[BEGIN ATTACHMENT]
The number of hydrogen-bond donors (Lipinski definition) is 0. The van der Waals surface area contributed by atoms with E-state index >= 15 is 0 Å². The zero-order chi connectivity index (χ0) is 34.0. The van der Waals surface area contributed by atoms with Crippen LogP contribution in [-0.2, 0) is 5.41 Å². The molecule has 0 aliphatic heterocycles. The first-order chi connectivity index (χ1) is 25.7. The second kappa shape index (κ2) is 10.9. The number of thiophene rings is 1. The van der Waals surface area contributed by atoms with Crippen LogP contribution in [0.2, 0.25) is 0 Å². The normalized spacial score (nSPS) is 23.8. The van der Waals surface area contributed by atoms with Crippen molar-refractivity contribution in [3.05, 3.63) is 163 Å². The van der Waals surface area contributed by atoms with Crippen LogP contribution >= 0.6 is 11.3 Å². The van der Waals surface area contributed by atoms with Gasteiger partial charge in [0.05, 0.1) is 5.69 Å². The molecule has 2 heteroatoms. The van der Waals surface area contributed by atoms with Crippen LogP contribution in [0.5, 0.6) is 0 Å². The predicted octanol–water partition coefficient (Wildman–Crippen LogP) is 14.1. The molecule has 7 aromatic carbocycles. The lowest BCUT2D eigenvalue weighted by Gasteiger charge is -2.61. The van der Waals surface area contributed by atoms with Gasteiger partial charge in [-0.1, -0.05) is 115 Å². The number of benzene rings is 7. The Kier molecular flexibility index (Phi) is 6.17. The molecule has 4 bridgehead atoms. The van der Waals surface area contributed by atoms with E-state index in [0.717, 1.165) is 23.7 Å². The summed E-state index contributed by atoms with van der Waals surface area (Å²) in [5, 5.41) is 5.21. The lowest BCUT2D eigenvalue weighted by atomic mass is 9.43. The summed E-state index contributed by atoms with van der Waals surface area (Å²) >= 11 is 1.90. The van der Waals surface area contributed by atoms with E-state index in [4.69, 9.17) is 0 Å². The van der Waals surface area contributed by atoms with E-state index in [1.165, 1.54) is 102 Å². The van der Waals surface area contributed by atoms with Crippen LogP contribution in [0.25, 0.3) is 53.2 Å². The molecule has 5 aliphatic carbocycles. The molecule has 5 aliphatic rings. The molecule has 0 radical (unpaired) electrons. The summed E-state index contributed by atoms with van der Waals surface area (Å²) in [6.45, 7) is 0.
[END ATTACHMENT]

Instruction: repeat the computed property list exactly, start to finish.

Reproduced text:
The number of hydrogen-bond donors (Lipinski definition) is 0. The van der Waals surface area contributed by atoms with E-state index >= 15 is 0 Å². The zero-order chi connectivity index (χ0) is 34.0. The van der Waals surface area contributed by atoms with Crippen LogP contribution in [-0.2, 0) is 5.41 Å². The molecule has 0 aliphatic heterocycles. The first-order chi connectivity index (χ1) is 25.7. The second kappa shape index (κ2) is 10.9. The number of thiophene rings is 1. The van der Waals surface area contributed by atoms with Crippen LogP contribution in [0.2, 0.25) is 0 Å². The normalized spacial score (nSPS) is 23.8. The van der Waals surface area contributed by atoms with Crippen molar-refractivity contribution in [3.05, 3.63) is 163 Å². The van der Waals surface area contributed by atoms with Crippen LogP contribution >= 0.6 is 11.3 Å². The van der Waals surface area contributed by atoms with Gasteiger partial charge in [0.05, 0.1) is 5.69 Å². The molecule has 2 heteroatoms. The van der Waals surface area contributed by atoms with Crippen LogP contribution in [0.5, 0.6) is 0 Å². The predicted octanol–water partition coefficient (Wildman–Crippen LogP) is 14.1. The molecule has 7 aromatic carbocycles. The lowest BCUT2D eigenvalue weighted by Gasteiger charge is -2.61. The van der Waals surface area contributed by atoms with Gasteiger partial charge in [-0.1, -0.05) is 115 Å². The number of benzene rings is 7. The Kier molecular flexibility index (Phi) is 6.17. The molecule has 4 bridgehead atoms. The van der Waals surface area contributed by atoms with E-state index in [0.717, 1.165) is 23.7 Å². The summed E-state index contributed by atoms with van der Waals surface area (Å²) in [5, 5.41) is 5.21. The lowest BCUT2D eigenvalue weighted by atomic mass is 9.43. The summed E-state index contributed by atoms with van der Waals surface area (Å²) >= 11 is 1.90. The van der Waals surface area contributed by atoms with E-state index in [4.69, 9.17) is 0 Å². The van der Waals surface area contributed by atoms with E-state index in [1.165, 1.54) is 102 Å². The van der Waals surface area contributed by atoms with Crippen LogP contribution in [0.25, 0.3) is 53.2 Å². The molecule has 5 aliphatic carbocycles. The molecule has 5 aliphatic rings. The molecule has 0 radical (unpaired) electrons. The summed E-state index contributed by atoms with van der Waals surface area (Å²) in [6.45, 7) is 0.